Flickr Images

Wednesday, July 3, 2013

FAQ - Time Out

Parents who come to me for help or advise usually want to know how to discipline kids. Disciplining is such a broad topic and covers a wide-array of things but for the purpose of this blog post, we will focus on time outs.

  1. What is time out?
  2. Time out is a tool used to aid in disciplining.It is NOT a magic tool that will somehow magically transform your kid into an extremely obedient child in one go. Time out is one small part of the disciplining process that aims to reinforce what you should have already taught your kids.
  3. Who can use it?
  4. It can be used by parents with kids who are around 2-6 years old. You can gauge if your kid is ready if they can at least understand what you are saying already and can respond accordingly, even by grunts or nods. I personally introduced the idea of time out a little before my daughter turned 2 but I never had to use it until she turned 2. While it may still work for older kids, it will be harder and would take longer to see the effects. It might be best to consider alternative tools for kids who are 7 and up. 
  5. When do I use it?
  6. You use it when: 1. You have previously established a rule, 2. You have given a warning, 3. You are not upset or mad, rather you are calm but authoritative, 4. You are not in public (the goal is not to embarrass your child)
  7. How does it work?
  8. It works because kids use attention from parents as a sort of reinforcement. Kids value attention from their caregivers so much. Be it positive (like praise, and affection) or negative (shouting,anger directed at them); they will keep dong things that get them attention. Time outs remove attention from the kids and create a strong correlation between the "bad" thing they are doing and the lack of attention. The beautiful thing about the time out is that it ends with a hug so we are not withholding love from our kids...we are just removing attention away from the negative behavior.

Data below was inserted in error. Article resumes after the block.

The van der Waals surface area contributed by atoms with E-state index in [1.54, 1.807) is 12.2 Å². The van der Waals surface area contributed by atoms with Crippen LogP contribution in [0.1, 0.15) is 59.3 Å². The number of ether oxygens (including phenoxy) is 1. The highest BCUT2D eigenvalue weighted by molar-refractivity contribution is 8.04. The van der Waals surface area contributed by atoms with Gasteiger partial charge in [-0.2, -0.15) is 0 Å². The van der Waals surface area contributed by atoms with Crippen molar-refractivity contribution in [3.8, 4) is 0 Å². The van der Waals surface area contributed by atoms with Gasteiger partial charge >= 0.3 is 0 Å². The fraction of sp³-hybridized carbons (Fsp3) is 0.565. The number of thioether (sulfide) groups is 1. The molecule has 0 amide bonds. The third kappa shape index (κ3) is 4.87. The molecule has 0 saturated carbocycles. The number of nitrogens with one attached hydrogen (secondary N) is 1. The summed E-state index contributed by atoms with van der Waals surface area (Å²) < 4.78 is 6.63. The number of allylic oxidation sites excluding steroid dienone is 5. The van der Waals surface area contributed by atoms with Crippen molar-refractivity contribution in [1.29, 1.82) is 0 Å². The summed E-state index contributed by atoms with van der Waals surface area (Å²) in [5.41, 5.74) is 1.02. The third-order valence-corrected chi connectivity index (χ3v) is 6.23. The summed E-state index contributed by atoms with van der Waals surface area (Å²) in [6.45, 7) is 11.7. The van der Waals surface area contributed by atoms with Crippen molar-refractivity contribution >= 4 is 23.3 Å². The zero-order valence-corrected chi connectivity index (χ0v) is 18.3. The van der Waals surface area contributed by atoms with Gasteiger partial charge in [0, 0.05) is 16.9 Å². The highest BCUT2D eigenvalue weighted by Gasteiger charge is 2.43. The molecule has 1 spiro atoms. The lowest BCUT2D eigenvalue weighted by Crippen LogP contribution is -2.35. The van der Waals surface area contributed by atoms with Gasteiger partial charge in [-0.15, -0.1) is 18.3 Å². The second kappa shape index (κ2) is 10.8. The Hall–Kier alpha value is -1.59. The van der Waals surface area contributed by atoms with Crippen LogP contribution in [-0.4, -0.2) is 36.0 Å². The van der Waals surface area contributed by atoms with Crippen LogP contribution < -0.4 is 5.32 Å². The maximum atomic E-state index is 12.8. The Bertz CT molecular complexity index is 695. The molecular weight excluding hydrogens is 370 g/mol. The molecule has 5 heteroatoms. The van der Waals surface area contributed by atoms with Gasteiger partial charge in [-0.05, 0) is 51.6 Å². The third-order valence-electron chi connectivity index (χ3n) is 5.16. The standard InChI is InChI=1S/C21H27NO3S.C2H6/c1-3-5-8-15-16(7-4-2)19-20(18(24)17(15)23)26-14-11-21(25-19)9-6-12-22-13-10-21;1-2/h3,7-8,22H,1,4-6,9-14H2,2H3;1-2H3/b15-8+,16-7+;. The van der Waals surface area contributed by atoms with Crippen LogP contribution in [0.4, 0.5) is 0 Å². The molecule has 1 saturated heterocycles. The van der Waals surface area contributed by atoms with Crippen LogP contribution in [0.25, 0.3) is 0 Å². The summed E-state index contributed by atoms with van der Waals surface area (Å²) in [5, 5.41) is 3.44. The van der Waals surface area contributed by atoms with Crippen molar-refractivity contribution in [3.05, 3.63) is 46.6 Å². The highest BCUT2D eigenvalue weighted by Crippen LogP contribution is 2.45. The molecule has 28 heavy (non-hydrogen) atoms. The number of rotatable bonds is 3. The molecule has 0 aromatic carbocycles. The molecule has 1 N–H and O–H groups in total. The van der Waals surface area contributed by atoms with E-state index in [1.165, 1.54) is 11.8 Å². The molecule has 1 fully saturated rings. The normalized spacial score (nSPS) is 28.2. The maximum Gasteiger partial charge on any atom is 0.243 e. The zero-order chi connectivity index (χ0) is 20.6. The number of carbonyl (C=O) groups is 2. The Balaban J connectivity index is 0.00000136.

9. Okay, I'm interested. How do I do time out?
  10. Here is my daughter giving herself a time out. This was taken when she was 4.
    First, you give one warning/reminder like "Please stop hitting your brother". Then if the child doesn't obey, kneel in front of the child so that you are eye-level with your child. Speak in a calm but firm voice and say "I told you to do this...but you didn't. Now you need to go one time out", hold your child's hand and help him go to the designated time-out chair. No need to say anything else at this point. I assign one minute per year of the child's age as a general rule and it has so far worked for us. I set the kitchen timer and put it in front of my child (to avoid the repeated question "Is it time yet?") and then I leave. Most people stop at this point, but this is not enough. You need to go back to your child when the time is done, talk to your child kindly and ask "Do you know why you were on time out? Why?" and discuss it in simple terms with your child. Then ask the child to say sorry for the specific behavior. Say "I forgive you", then hug your child. 
  11. Why doesn't it work for me?
  12. When parents say it doesn't work for them these are the normal culprits: the rules aren't clear yet, the parents are not consistent, they didn't follow all the rules of the time out.
  13. Are there other options?
  14. I personally spank (biblical spanking okay, not beating) but I don't suggest this to my clients as I'm always afraid of them going to far with this. Withholding things kids like also works for older kid.
  15. What if my kid doesn't sit still?
  16. You have to patiently keep bringing the kid back to the time out space without talking until the kid finally sit stills. You need to keep your face and expression calm. This may take a long time specially for kids who don't understand instructions too much. They will eventually get it but the first couple of times might be challenging.

No comments:

Post a Comment